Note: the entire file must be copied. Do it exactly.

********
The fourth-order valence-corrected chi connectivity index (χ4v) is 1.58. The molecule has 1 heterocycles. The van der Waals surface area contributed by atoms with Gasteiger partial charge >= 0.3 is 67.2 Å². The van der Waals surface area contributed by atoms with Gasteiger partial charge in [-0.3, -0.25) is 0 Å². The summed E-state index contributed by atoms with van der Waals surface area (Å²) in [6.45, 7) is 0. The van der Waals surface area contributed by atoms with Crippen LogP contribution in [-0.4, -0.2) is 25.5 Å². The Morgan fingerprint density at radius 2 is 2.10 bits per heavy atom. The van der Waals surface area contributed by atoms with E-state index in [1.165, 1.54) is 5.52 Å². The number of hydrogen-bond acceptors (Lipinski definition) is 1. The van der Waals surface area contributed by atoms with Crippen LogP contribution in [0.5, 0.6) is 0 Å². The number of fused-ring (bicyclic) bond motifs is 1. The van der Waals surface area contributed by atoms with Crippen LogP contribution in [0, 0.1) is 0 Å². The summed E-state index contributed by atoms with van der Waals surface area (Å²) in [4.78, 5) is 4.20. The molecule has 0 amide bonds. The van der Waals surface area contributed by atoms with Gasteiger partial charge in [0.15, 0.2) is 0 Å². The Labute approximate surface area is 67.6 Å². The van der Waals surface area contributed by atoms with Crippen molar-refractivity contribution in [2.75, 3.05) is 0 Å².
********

The fourth-order valence-corrected chi connectivity index (χ4v) is 1.58. The molecule has 1 heterocycles. The van der Waals surface area contributed by atoms with Gasteiger partial charge >= 0.3 is 67.2 Å². The van der Waals surface area contributed by atoms with Gasteiger partial charge in [-0.3, -0.25) is 0 Å². The summed E-state index contributed by atoms with van der Waals surface area (Å²) in [6.45, 7) is 0. The van der Waals surface area contributed by atoms with Crippen LogP contribution in [-0.4, -0.2) is 25.5 Å². The Morgan fingerprint density at radius 2 is 2.10 bits per heavy atom. The van der Waals surface area contributed by atoms with E-state index in [1.165, 1.54) is 5.52 Å². The number of hydrogen-bond acceptors (Lipinski definition) is 1. The van der Waals surface area contributed by atoms with Crippen LogP contribution in [0.5, 0.6) is 0 Å². The number of fused-ring (bicyclic) bond motifs is 1. The van der Waals surface area contributed by atoms with Crippen LogP contribution in [0, 0.1) is 0 Å². The summed E-state index contributed by atoms with van der Waals surface area (Å²) in [4.78, 5) is 4.20. The molecule has 0 amide bonds. The van der Waals surface area contributed by atoms with Gasteiger partial charge in [0.15, 0.2) is 0 Å². The Labute approximate surface area is 67.6 Å². The van der Waals surface area contributed by atoms with Crippen molar-refractivity contribution in [2.75, 3.05) is 0 Å².